When she was three-and-a-half years old, Brooklyn Hall was diagnosed with anaplastic ependymoma, class 3, a rare and unique form of brain cancer. Here, her mother Meghan Hall shares how Brooklyn’s prognosis drastically changed with the help of Rick Simpson Oil.
When she was three-and-a-half years old, Brooklyn Hall was diagnosed with anaplastic ependymoma, class 3, a rare and unique form of brain cancer. At death’s doorstep, her mother, Meghan Hall sought out cannabis as a healing treatment for her daughter. Rick Simpson Oil (RSO) changed Brooklyn’s diagnosis and she is now living a cancer-free life. Here, Meghan details how cannabis helped Brooklyn and continues to help her live out her childhood.
No parent ever wants to hear that their child has cancer. It is a soul crushing moment where all time stands still, and hope feels lost. As a parent, all you want is for your child to be happy and to protect them. Receiving a cancer diagnosis and seeing your kid go through treatment that makes them sicker before they can feel better, is traumatic for parents and families because they can’t take some of that pain and discomfort away. Pediatric cancer only receives 4% of government funding (1). It is not researched as heavily as more prevalent cancers such as breast cancer, prostate cancer, and pancreatic cancer. For parents living through a pediatric cancer diagnosis, this realization can be a tough pill to swallow.
One such family went through their worst nightmare. At the young age of three-and-a-half, Meghan and Kurt Hall's daughter, Brooklyn, was diagnosed with anaplastic ependymoma, class 3, which is a rare and unique form of brain cancer. “This type of cancer is typically found on the brainstem, and it’s usually found pretty quickly. But Brooklyn’s was super unique. It was found in the frontal lobe of her brain, and it was the size of a baseball,” Hall said. Due to its size, doctors immediately labeled Brooklyn’s tumor as cancerous. Once doctors revealed their suspicions, Brooklyn was intubated and rushed into emergency brain surgery.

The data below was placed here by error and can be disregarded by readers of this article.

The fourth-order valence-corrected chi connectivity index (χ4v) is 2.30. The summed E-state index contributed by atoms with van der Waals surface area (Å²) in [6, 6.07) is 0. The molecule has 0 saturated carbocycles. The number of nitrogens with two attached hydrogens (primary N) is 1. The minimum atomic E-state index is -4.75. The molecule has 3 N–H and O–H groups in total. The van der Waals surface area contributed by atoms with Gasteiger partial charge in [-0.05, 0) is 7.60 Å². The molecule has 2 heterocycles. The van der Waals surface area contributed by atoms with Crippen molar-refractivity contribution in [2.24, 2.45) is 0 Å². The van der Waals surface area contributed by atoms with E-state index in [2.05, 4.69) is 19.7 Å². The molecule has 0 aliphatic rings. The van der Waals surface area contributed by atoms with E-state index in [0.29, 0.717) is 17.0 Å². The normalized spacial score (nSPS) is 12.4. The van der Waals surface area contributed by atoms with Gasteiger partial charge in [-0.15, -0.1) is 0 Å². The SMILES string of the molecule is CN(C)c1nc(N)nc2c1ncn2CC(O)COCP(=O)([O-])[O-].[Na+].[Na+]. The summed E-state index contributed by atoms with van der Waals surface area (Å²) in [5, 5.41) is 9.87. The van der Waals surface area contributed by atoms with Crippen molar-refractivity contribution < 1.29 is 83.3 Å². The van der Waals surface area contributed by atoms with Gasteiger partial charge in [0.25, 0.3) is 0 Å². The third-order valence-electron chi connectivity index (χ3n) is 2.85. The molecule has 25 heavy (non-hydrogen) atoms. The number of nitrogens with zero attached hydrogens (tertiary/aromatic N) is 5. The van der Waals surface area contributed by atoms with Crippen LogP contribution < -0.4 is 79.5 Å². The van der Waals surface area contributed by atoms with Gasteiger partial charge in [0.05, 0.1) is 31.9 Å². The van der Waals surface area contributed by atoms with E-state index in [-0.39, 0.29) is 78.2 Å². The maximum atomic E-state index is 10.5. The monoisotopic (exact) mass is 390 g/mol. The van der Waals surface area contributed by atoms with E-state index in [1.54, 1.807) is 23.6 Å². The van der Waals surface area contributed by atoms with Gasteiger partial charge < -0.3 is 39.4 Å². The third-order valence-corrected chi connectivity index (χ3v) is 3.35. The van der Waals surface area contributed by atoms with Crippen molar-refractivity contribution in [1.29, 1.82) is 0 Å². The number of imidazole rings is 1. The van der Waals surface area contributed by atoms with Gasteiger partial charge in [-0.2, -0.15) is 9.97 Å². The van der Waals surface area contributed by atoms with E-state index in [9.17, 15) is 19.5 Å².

Prior to receiving her diagnosis, Brooklyn was hitting all her milestones like a healthy child. It wasn’t until she had been sneezing for three days that her parents began to worry as the repeated sneezing had started to affect her equilibrium. Assuming it was just a sinus or ear infection, they took Brooklyn to the pediatrician which ultimately led them to the emergency room where they performed the scan that disclosed the baseball-sized tumor residing in her brain. “It was massive. I’m surprised that we didn’t see any symptoms sooner, but because of where it was in the brain, it had time to grow and hide,” Hall explained. “She was immediately rushed into emergency brain surgery. The resection took 8 hours, but they removed the entire tumor. As soon as they did that though, Brooklyn acquired a traumatic brain injury (TBI) to her frontal lobe, and she was paralyzed on the right side.”
After the TBI, Brooklyn needed to relearn how to sit up, hold a cup, walk, and be re-potty trained, among other things. After 30 days in the hospital, Brooklyn was accepted into a research study at St. Jude Children’s Research Hospital in Memphis, Tennessee. At St. Jude’s, she was treated with 33 rounds of radiation, a mixture of photon and proton beam radiation. For three months, she underwent this treatment until they were told she was “cancer free” and were sent home to enjoy their “new normal.” Then, 8 months later and just a week before Christmas in December 2018, doctors detected three new tumors. Brooklyn was given a six-month terminal prognosis and discharged from St. Jude’s because there were no studies targeting three ependymomas; she no longer fit in their study. Not willing to give up the fight, the Hall’s sought treatment back home in New York for Brooklyn. Doctors suggested oral chemotherapy. “You’re basically feeding your kid straight up poison and that’s a lot to carry as a parent, especially when you're telling them it's medicine. We decided to try chemo because our doctors suggested it. And that will forever be my biggest regret as a mother—chemo,” Hall said. “You're completely backed into a corner, overcome by fear, and you're given no good options. All your options are horrible, and you have to make the best choice possible. You’re not given any good choices. So being in that position, you are desperate. You’re desperate to save your kid and watching her slowly suffer like that, it’s not anything I would wish upon anybody.”